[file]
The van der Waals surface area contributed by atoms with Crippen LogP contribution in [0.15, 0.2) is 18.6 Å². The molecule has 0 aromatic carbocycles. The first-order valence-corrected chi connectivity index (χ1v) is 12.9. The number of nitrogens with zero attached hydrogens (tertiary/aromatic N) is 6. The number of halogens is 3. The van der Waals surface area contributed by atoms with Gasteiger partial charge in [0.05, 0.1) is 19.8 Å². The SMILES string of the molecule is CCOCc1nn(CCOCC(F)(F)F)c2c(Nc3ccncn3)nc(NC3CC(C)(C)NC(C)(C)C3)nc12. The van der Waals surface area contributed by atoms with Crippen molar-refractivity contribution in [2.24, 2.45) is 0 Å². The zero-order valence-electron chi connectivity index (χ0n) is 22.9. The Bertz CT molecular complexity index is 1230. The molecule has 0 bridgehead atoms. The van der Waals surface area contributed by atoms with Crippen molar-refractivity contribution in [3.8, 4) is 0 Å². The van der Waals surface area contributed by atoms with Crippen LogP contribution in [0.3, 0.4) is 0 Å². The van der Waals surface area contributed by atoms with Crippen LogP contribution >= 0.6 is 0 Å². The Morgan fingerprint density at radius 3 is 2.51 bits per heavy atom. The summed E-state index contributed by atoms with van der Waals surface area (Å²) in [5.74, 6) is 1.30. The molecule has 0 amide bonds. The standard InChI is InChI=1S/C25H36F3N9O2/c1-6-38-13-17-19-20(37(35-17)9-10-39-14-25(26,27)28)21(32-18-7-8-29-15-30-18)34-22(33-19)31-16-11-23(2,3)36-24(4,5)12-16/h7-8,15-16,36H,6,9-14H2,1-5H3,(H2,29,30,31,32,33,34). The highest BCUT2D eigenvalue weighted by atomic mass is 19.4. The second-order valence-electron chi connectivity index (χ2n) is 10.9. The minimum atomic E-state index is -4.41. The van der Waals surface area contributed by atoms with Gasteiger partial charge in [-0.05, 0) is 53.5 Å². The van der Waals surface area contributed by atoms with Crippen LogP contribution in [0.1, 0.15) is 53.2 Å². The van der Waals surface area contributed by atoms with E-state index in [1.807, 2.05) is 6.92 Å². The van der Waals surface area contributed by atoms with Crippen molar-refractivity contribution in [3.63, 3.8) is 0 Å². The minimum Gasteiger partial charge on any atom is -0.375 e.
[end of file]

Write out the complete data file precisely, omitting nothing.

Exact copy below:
The van der Waals surface area contributed by atoms with Crippen LogP contribution in [0.15, 0.2) is 18.6 Å². The molecule has 0 aromatic carbocycles. The first-order valence-corrected chi connectivity index (χ1v) is 12.9. The number of nitrogens with zero attached hydrogens (tertiary/aromatic N) is 6. The number of halogens is 3. The van der Waals surface area contributed by atoms with Gasteiger partial charge in [0.05, 0.1) is 19.8 Å². The SMILES string of the molecule is CCOCc1nn(CCOCC(F)(F)F)c2c(Nc3ccncn3)nc(NC3CC(C)(C)NC(C)(C)C3)nc12. The van der Waals surface area contributed by atoms with Crippen molar-refractivity contribution in [2.24, 2.45) is 0 Å². The zero-order valence-electron chi connectivity index (χ0n) is 22.9. The Bertz CT molecular complexity index is 1230. The molecule has 0 bridgehead atoms. The van der Waals surface area contributed by atoms with Crippen molar-refractivity contribution in [3.8, 4) is 0 Å². The van der Waals surface area contributed by atoms with Crippen LogP contribution in [0.3, 0.4) is 0 Å². The van der Waals surface area contributed by atoms with Crippen LogP contribution >= 0.6 is 0 Å². The Morgan fingerprint density at radius 3 is 2.51 bits per heavy atom. The summed E-state index contributed by atoms with van der Waals surface area (Å²) in [5.74, 6) is 1.30. The molecule has 0 amide bonds. The standard InChI is InChI=1S/C25H36F3N9O2/c1-6-38-13-17-19-20(37(35-17)9-10-39-14-25(26,27)28)21(32-18-7-8-29-15-30-18)34-22(33-19)31-16-11-23(2,3)36-24(4,5)12-16/h7-8,15-16,36H,6,9-14H2,1-5H3,(H2,29,30,31,32,33,34). The highest BCUT2D eigenvalue weighted by atomic mass is 19.4. The second-order valence-electron chi connectivity index (χ2n) is 10.9. The minimum atomic E-state index is -4.41. The van der Waals surface area contributed by atoms with Gasteiger partial charge in [-0.05, 0) is 53.5 Å². The van der Waals surface area contributed by atoms with Crippen LogP contribution in [0.1, 0.15) is 53.2 Å². The van der Waals surface area contributed by atoms with E-state index in [1.807, 2.05) is 6.92 Å². The van der Waals surface area contributed by atoms with Crippen molar-refractivity contribution in [3.63, 3.8) is 0 Å². The minimum Gasteiger partial charge on any atom is -0.375 e.